Reply #5 by Gerrie Blessing
Posted: August 9, 2013 at 04:21
Yes, very very high but you need a culture taken It normally takes 6 days to grow. But if it has you it will show right away. Then they see what anti will work to control it/ good luck
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Re: White blood cell count and MRSA infections
Reply #6 by janice
Posted: December 16, 2013 at 17:23
what kind of herbs do you take to keep your blood normal, Mike
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Re: White blood cell count and MRSA infections
Reply #7 by kevin
Posted: July 15, 2015 at 05:06
My white cell count was 28,000 but vet hospital didnt check for mrsa.
Should that have been a red flag for mrsa?
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Re: White blood cell count and MRSA infections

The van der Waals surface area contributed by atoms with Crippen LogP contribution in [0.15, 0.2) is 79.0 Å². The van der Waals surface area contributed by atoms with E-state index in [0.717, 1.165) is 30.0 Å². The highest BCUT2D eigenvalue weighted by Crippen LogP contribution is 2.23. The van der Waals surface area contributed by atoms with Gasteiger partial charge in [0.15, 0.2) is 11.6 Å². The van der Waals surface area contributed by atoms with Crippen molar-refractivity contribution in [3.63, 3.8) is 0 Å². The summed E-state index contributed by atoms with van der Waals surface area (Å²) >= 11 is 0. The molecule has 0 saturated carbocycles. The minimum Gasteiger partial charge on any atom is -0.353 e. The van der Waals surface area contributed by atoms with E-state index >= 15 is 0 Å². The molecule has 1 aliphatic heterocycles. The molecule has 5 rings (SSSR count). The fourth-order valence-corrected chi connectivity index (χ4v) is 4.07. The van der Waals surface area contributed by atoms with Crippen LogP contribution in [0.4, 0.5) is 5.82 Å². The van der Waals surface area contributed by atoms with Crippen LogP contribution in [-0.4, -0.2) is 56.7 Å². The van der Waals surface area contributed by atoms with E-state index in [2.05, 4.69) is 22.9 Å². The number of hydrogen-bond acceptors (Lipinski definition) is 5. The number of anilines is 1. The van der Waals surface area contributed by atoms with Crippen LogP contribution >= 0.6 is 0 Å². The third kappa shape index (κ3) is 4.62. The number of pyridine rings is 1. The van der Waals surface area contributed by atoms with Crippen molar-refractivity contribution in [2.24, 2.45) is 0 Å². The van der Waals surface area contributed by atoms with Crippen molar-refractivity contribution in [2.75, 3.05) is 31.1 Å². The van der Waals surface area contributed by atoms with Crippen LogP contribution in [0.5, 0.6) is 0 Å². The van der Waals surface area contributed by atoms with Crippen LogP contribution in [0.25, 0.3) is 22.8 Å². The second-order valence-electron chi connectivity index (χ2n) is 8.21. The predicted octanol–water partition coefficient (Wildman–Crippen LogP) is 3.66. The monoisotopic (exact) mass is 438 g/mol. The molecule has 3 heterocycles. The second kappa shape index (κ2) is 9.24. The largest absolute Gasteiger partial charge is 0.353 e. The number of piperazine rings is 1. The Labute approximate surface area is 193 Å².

Reply #8 by Bob Anderson
Posted: July 15, 2015 at 16:59
Kevin -

With a WBC count that high, I would be looking for some sort of an infection or inflammation, that's for sure. It doesn't have to be MRSA; it could be any number of things but it should be checked out as to what is causing it.

Your body is fighting something and that's a lot of casualties piling up.

Good luck to you.


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Re: White blood cell count and MRSA infections
Reply #9 by Adrie
Posted: May 28, 2018 at 16:42
What does a white blood cell
of 17 mean when you have
mrsa? How bad is it?